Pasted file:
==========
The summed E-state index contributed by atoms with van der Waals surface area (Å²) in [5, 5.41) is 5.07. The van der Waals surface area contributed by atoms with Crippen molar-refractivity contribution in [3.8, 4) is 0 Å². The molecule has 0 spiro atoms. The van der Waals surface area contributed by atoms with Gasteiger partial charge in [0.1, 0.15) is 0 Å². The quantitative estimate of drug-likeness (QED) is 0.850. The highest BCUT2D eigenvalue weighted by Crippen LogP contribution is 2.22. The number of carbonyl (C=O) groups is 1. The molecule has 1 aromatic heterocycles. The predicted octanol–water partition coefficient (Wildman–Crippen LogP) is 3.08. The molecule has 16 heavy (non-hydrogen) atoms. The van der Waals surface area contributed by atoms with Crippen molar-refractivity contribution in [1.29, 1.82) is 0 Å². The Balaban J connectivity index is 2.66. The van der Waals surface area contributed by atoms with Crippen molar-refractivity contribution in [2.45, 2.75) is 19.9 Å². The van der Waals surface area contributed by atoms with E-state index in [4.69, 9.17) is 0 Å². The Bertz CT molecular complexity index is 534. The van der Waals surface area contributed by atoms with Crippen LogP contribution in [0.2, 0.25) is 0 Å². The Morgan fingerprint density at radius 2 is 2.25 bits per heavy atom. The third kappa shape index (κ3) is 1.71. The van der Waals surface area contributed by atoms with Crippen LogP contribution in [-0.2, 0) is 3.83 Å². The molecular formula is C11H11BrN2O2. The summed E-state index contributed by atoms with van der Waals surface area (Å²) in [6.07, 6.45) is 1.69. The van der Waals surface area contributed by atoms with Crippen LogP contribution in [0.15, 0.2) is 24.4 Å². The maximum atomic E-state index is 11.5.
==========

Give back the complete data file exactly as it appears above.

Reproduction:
The summed E-state index contributed by atoms with van der Waals surface area (Å²) in [5, 5.41) is 5.07. The van der Waals surface area contributed by atoms with Crippen molar-refractivity contribution in [3.8, 4) is 0 Å². The molecule has 0 spiro atoms. The van der Waals surface area contributed by atoms with Gasteiger partial charge in [0.1, 0.15) is 0 Å². The quantitative estimate of drug-likeness (QED) is 0.850. The highest BCUT2D eigenvalue weighted by Crippen LogP contribution is 2.22. The number of carbonyl (C=O) groups is 1. The molecule has 1 aromatic heterocycles. The predicted octanol–water partition coefficient (Wildman–Crippen LogP) is 3.08. The molecule has 16 heavy (non-hydrogen) atoms. The van der Waals surface area contributed by atoms with Crippen molar-refractivity contribution in [1.29, 1.82) is 0 Å². The Balaban J connectivity index is 2.66. The van der Waals surface area contributed by atoms with Crippen molar-refractivity contribution in [2.45, 2.75) is 19.9 Å². The van der Waals surface area contributed by atoms with E-state index in [4.69, 9.17) is 0 Å². The Bertz CT molecular complexity index is 534. The van der Waals surface area contributed by atoms with Crippen LogP contribution in [0.2, 0.25) is 0 Å². The Morgan fingerprint density at radius 2 is 2.25 bits per heavy atom. The third kappa shape index (κ3) is 1.71. The van der Waals surface area contributed by atoms with Crippen LogP contribution in [-0.2, 0) is 3.83 Å². The molecular formula is C11H11BrN2O2. The summed E-state index contributed by atoms with van der Waals surface area (Å²) in [6.07, 6.45) is 1.69. The van der Waals surface area contributed by atoms with Crippen LogP contribution in [0.15, 0.2) is 24.4 Å². The maximum atomic E-state index is 11.5.